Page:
3:54am - Getting ready
I finally get up out of bed, 36 minutes before my alarm clock is set to go off because I just can't sleep. I have the ultimate triathlon breakfast ... two Rolaids Soft-chews. LOL My stomach is in knots, my abs are actually ACHING from being clenched all night long. I want this thing over and done. NOW.
I unpack my backpack to make sure I have everything, despite having packed and unpacked my bag three times the night before. Yep, everything's there, and nothing has disappeared overnight. Tennis shoes, socks, two towels, swimming cap, timing chip and anklet, two bottles of water to wash my footsies after the swim, my run tshirt with bib number attached, two Cliff bars - one for my "real" breakfast, and one for transitions, bike helmet with my number stickered to the front, baseball cap for the run, and sunglasses. Carrie is letting me borrow a pair of goggles for the swim because my son lost our shared pair the previous day at the pool.
I'm a nervous wreck and decide to do something productive - I pace the length of my kitchen to the den until 4:20 am when my daughter comes out to snuggle. She's my shadow - always up within minutes of my waking. She helps me put sunscreen on my back, and is a little chatterbox.
Before I know it, Carrie and Jeannie are ready, and after three hugs and four kisses from my daughter, she whispers "Good luck Momma" in my ear, and we're off.
5:06 am - The drive
I am quiet in the car, more so than usual. I'm driving, which is good because it gives me something to do, instead of mentally freak out and go insane. I'm glad Carrie and Jeannie are in the car with me because it prevents me from babbling to myself, which I'm prone to do in times of stress.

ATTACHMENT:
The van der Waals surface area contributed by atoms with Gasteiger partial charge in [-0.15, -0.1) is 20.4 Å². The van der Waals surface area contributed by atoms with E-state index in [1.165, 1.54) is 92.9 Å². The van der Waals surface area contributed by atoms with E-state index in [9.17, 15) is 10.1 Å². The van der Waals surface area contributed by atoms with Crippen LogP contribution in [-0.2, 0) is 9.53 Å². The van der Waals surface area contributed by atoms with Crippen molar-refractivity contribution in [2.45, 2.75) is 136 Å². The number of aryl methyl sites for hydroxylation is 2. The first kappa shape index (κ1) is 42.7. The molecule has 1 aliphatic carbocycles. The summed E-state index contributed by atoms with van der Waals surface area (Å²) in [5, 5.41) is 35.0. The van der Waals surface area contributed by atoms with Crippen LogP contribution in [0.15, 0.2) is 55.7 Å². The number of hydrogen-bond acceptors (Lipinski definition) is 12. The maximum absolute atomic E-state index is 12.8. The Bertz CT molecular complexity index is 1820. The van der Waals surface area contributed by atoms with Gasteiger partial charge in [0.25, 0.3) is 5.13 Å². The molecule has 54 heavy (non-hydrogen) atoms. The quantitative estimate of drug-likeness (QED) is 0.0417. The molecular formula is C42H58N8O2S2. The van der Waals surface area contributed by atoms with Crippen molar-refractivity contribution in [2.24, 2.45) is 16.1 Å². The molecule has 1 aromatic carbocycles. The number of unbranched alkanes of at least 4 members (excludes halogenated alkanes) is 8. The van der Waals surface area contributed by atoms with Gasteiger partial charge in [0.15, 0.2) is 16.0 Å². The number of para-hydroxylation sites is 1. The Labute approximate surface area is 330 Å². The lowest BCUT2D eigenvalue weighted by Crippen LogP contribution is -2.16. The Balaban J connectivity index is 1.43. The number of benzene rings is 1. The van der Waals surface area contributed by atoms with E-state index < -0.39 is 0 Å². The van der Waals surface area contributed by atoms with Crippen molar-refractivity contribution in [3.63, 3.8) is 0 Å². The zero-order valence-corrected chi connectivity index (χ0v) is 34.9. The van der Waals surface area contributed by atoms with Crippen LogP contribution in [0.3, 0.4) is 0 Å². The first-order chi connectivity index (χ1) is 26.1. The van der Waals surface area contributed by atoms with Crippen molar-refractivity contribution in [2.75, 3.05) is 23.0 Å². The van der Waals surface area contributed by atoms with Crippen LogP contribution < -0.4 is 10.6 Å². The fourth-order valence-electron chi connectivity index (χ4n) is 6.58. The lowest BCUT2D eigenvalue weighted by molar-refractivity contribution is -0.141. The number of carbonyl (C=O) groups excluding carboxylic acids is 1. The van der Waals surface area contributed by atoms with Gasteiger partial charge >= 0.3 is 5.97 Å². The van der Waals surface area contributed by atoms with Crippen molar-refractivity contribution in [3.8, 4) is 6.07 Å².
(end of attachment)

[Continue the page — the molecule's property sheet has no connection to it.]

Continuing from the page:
At this point, I am basically repeating the same things over and over in my head ...
I chose to do this.
I CAN do this.
I WILL do this.
No sweat, just go out and do your best.
All you need to do is finish.
Before I know it, we're pulling into the offsite parking area. The parking lot is pretty full at a little before 6am, but we're able to find a good spot. A shuttle is ready and waiting for us, so we don't have to wait in the chilly country morning air.
I sit next to an older woman on the shuttle - she tells me she's a grandma and this is her 4th triathlon. I tell her I'm a momma and this is my 1st triathlon. She tells me I'll have a great time, that this is a great beginner triathlon. I ask her for some words of wisdom and she replies, "Just have fun!"